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Jan. 16, 2022

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CytoDyn net loss persists to invest in HIV therapy

By , Columbian Business Reporter

CytoDyn posted a net loss of $25.7 million for its 2016 fiscal year that ended May 31, but the Vancouver-based biotechnology company says it has its eyes on the long haul as it works toward a “powerful” antibody to combat HIV.

“The company has not generated revenue to date and will not generate product revenue in the foreseeable future,” according to a Securities and Exchange Commission filing Tuesday. “The company expects to continue to incur operating losses as it proceeds with clinical trials with respect to PRO 140 and continue to advance it through the product development and regulatory process.”

PRO 140, CytoDyn’s sole focus, is what the company has called a “game-changing” HIV therapy.

“We believe the PRO 140 antibody shows promise as a powerful anti-viral agent while not being a chemically synthesized drug, which means fewer side effects, lower toxicity and less frequent dosing requirements, as compared to daily drug therapies currently in use for the treatment of HIV,” reads the SEC filing.

The treatment is being studied in four trials and will enter a fifth soon as CytoDyn works toward FDA approval. The company will continue raising capital, such as the $33 million it took in earlier this year, to fund operations, according to the filing.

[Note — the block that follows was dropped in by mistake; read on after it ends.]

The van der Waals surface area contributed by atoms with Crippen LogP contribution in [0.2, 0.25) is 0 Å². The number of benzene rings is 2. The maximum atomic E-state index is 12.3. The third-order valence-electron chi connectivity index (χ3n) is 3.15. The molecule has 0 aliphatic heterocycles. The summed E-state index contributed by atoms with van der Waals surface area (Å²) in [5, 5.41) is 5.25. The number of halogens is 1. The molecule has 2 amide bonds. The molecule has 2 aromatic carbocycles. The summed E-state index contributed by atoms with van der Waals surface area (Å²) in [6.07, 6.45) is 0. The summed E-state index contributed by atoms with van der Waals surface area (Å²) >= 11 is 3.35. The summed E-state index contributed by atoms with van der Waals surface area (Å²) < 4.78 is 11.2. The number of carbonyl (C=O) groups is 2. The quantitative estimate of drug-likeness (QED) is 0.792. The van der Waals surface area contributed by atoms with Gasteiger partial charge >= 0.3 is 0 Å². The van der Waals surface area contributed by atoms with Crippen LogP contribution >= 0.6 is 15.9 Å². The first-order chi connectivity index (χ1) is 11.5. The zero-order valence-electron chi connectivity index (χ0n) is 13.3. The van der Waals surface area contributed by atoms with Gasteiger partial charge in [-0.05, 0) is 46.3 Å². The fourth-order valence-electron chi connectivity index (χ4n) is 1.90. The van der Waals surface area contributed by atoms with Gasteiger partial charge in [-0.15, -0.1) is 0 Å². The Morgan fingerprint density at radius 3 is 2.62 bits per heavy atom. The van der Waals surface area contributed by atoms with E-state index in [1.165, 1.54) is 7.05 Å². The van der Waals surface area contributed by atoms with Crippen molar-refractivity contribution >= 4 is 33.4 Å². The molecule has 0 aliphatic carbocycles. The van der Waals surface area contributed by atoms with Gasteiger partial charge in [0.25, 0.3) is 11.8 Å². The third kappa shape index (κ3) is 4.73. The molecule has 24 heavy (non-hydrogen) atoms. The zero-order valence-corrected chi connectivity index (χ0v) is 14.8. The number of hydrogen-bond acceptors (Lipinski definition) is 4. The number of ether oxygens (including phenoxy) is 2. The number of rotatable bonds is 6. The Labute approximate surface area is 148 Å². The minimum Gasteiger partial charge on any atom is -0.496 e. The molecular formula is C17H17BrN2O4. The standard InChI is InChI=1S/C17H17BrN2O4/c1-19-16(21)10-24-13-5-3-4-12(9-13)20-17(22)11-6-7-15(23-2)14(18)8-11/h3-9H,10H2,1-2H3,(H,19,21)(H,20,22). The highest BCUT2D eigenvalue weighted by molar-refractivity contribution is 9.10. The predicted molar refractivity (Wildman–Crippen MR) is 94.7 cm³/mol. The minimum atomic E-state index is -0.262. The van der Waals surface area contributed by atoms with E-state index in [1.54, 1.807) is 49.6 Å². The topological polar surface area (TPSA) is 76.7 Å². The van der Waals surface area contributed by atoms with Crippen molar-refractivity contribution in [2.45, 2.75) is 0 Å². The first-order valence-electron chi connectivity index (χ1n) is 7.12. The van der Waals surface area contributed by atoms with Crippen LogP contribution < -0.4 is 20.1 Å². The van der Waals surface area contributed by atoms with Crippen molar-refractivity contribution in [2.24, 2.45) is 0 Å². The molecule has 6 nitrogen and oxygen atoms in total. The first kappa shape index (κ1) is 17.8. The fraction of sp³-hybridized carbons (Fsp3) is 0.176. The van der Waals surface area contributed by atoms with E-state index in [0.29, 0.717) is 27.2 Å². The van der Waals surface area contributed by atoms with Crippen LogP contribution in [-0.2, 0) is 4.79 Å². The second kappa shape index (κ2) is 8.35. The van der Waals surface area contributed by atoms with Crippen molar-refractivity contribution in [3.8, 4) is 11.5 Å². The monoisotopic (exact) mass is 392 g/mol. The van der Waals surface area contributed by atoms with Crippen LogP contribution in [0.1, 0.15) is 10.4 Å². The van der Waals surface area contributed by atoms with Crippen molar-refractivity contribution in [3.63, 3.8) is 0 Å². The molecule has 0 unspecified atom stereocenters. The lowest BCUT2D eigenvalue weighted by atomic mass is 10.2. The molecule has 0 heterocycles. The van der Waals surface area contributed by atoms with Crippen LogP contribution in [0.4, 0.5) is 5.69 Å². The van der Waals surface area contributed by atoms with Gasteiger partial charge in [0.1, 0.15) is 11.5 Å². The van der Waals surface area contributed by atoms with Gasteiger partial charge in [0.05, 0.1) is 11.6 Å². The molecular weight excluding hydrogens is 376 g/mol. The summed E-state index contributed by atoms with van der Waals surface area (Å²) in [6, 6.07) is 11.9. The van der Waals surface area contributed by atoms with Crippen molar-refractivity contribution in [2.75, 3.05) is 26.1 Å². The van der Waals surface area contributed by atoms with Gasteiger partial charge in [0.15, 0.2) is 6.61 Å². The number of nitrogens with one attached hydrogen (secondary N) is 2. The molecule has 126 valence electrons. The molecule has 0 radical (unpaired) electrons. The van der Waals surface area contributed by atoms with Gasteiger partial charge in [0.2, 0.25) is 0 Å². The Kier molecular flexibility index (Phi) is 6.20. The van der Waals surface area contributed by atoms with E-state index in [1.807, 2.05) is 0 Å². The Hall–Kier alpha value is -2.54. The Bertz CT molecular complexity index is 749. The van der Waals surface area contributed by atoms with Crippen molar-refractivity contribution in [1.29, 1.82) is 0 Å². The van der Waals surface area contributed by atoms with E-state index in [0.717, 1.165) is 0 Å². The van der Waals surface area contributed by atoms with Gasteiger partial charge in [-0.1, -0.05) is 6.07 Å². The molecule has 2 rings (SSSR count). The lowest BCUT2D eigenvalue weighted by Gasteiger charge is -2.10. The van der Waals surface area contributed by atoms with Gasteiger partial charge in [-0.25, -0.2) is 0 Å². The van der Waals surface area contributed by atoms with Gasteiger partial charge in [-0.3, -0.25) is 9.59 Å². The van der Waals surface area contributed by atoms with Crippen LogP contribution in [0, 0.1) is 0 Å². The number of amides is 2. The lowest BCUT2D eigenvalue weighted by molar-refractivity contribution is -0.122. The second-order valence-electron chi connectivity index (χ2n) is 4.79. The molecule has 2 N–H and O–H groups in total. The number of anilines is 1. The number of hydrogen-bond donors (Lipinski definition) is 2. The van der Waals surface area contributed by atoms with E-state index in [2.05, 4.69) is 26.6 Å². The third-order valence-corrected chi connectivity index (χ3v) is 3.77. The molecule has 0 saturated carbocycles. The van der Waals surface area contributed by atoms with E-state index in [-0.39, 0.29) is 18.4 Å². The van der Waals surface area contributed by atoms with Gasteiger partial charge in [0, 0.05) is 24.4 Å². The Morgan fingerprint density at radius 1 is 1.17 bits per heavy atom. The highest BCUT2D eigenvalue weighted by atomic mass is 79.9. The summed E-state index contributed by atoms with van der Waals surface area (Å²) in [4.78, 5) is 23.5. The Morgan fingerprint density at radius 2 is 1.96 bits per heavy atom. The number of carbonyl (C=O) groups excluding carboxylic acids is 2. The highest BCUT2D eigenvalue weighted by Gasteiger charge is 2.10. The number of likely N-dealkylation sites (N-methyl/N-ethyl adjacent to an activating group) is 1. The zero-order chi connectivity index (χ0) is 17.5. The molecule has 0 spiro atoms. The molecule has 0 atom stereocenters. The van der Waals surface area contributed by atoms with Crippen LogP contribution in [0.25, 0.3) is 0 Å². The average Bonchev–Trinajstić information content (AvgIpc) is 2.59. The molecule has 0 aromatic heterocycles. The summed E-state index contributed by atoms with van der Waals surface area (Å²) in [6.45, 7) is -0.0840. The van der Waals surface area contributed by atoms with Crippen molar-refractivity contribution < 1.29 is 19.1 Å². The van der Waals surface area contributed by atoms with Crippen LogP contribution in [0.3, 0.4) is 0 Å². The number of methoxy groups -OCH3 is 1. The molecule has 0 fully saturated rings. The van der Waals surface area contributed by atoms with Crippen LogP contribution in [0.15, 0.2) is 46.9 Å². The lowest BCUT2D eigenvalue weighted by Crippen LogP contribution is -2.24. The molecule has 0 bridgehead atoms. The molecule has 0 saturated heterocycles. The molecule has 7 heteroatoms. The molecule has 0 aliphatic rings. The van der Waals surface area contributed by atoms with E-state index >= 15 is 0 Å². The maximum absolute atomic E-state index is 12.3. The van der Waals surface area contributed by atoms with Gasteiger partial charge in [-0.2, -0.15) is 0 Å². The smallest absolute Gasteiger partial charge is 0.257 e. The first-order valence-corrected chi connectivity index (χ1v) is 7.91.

The company in a July investor presentation said the U.S. market size for HIV therapies is $15 billion. HIV, or human immunodeficiency virus, is the blood- and sexually transmitted disease that is the precursor to AIDS.

CytoDyn also announced this week it would be holding its annual shareholder meeting at 9 a.m. Aug. 24 at the Hilton Vancouver Washington. CytoDyn’s seven-member board proposes increasing its number of shares from 250 million to 350 million.

At the same time, the company’s board will ask shareholders for permission to eventually reduce the number of shares with a reverse stock split in the next year.

“Reducing the number of outstanding shares of common stock through the reverse stock split is intended, absent other factors, to increase the per share market price of common stock,” reads the SEC filing.

That would help the company qualify for a national stock exchange, such as the New York Stock Exchange or Nasdaq, which in turn could “help support and maintain stock liquidity and company recognition for its stockholders.”

CytoDyn is currently traded on the OTCQB market and ended Wednesday’s trading at $1.03. It has been as high as $1.57 and as low as $0.64 in the past year.

The company raised its profile earlier this year as CEO Nader Pourhassan appeared on “The Dr. Oz Show” with Charlie Sheen, the HIV-positive actor who said he was considering undergoing CytoDyn’s PRO 140 treatment.

Columbian Business Reporter